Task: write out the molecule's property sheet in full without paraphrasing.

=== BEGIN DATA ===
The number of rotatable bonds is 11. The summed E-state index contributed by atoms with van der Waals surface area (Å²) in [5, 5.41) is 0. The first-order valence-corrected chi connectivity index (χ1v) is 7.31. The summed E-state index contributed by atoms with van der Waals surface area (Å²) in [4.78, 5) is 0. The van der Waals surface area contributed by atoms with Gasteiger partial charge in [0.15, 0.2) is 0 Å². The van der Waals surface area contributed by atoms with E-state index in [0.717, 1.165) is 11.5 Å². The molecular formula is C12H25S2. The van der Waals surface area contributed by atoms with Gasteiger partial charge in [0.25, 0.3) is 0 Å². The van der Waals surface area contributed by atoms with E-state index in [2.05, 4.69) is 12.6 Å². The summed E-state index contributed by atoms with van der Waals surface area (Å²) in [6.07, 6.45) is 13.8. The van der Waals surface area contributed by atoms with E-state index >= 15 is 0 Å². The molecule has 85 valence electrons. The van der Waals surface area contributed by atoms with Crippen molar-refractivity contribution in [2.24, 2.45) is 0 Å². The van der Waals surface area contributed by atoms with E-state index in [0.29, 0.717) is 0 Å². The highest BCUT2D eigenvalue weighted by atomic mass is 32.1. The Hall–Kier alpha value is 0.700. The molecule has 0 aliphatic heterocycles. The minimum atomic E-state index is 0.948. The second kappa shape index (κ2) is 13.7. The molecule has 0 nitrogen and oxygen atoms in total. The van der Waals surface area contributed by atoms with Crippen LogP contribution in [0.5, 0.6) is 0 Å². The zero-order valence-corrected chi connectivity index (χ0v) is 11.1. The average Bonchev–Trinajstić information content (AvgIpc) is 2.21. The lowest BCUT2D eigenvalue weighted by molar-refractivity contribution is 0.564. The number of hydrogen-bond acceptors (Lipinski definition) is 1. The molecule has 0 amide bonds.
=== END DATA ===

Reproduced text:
The number of rotatable bonds is 11. The summed E-state index contributed by atoms with van der Waals surface area (Å²) in [5, 5.41) is 0. The first-order valence-corrected chi connectivity index (χ1v) is 7.31. The summed E-state index contributed by atoms with van der Waals surface area (Å²) in [4.78, 5) is 0. The van der Waals surface area contributed by atoms with Gasteiger partial charge in [0.15, 0.2) is 0 Å². The van der Waals surface area contributed by atoms with E-state index in [0.717, 1.165) is 11.5 Å². The molecular formula is C12H25S2. The van der Waals surface area contributed by atoms with Gasteiger partial charge in [0.25, 0.3) is 0 Å². The van der Waals surface area contributed by atoms with E-state index in [2.05, 4.69) is 12.6 Å². The summed E-state index contributed by atoms with van der Waals surface area (Å²) in [6.07, 6.45) is 13.8. The van der Waals surface area contributed by atoms with E-state index >= 15 is 0 Å². The molecule has 85 valence electrons. The van der Waals surface area contributed by atoms with Crippen molar-refractivity contribution in [2.24, 2.45) is 0 Å². The van der Waals surface area contributed by atoms with E-state index in [0.29, 0.717) is 0 Å². The highest BCUT2D eigenvalue weighted by atomic mass is 32.1. The Hall–Kier alpha value is 0.700. The molecule has 0 aliphatic heterocycles. The minimum atomic E-state index is 0.948. The second kappa shape index (κ2) is 13.7. The molecule has 0 nitrogen and oxygen atoms in total. The van der Waals surface area contributed by atoms with Crippen LogP contribution in [0.5, 0.6) is 0 Å². The zero-order valence-corrected chi connectivity index (χ0v) is 11.1. The average Bonchev–Trinajstić information content (AvgIpc) is 2.21. The lowest BCUT2D eigenvalue weighted by molar-refractivity contribution is 0.564. The number of hydrogen-bond acceptors (Lipinski definition) is 1. The molecule has 0 amide bonds.